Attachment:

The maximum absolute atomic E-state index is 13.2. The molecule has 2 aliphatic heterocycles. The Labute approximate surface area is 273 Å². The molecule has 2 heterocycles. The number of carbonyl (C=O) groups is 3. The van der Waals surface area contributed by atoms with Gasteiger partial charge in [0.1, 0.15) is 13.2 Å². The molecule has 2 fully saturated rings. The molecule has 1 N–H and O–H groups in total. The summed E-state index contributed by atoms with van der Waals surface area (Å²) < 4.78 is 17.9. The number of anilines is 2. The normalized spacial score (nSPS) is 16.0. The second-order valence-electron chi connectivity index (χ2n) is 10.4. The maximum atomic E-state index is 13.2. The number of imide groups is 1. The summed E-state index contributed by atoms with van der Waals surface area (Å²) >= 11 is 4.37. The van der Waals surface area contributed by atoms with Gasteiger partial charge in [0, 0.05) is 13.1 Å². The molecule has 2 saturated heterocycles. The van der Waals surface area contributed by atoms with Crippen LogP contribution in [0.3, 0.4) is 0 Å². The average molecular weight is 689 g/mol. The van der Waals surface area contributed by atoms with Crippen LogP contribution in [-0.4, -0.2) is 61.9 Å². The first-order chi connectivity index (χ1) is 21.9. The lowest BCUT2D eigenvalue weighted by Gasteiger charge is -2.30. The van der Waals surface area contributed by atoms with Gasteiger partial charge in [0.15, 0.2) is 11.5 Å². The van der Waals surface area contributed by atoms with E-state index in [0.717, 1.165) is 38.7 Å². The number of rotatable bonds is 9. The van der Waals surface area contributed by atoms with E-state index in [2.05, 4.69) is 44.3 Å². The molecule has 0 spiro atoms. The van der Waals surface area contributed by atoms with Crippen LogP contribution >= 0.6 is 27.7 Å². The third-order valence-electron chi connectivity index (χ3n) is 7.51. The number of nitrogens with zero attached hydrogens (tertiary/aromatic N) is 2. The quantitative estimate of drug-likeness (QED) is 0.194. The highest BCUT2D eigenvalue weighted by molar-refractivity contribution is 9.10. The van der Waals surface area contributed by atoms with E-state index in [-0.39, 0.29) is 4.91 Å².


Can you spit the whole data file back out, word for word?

The maximum absolute atomic E-state index is 13.2. The molecule has 2 aliphatic heterocycles. The Labute approximate surface area is 273 Å². The molecule has 2 heterocycles. The number of carbonyl (C=O) groups is 3. The van der Waals surface area contributed by atoms with Gasteiger partial charge in [0.1, 0.15) is 13.2 Å². The molecule has 2 fully saturated rings. The molecule has 1 N–H and O–H groups in total. The summed E-state index contributed by atoms with van der Waals surface area (Å²) < 4.78 is 17.9. The number of anilines is 2. The normalized spacial score (nSPS) is 16.0. The second-order valence-electron chi connectivity index (χ2n) is 10.4. The maximum atomic E-state index is 13.2. The number of imide groups is 1. The summed E-state index contributed by atoms with van der Waals surface area (Å²) >= 11 is 4.37. The van der Waals surface area contributed by atoms with Gasteiger partial charge in [0, 0.05) is 13.1 Å². The molecule has 2 saturated heterocycles. The van der Waals surface area contributed by atoms with Crippen LogP contribution in [0.3, 0.4) is 0 Å². The average molecular weight is 689 g/mol. The van der Waals surface area contributed by atoms with Crippen LogP contribution in [-0.4, -0.2) is 61.9 Å². The first-order chi connectivity index (χ1) is 21.9. The lowest BCUT2D eigenvalue weighted by Gasteiger charge is -2.30. The van der Waals surface area contributed by atoms with Gasteiger partial charge in [0.15, 0.2) is 11.5 Å². The van der Waals surface area contributed by atoms with E-state index in [0.717, 1.165) is 38.7 Å². The number of rotatable bonds is 9. The van der Waals surface area contributed by atoms with E-state index in [2.05, 4.69) is 44.3 Å². The molecule has 0 spiro atoms. The van der Waals surface area contributed by atoms with Crippen LogP contribution >= 0.6 is 27.7 Å². The third-order valence-electron chi connectivity index (χ3n) is 7.51. The number of nitrogens with zero attached hydrogens (tertiary/aromatic N) is 2. The quantitative estimate of drug-likeness (QED) is 0.194. The highest BCUT2D eigenvalue weighted by molar-refractivity contribution is 9.10. The van der Waals surface area contributed by atoms with E-state index in [-0.39, 0.29) is 4.91 Å².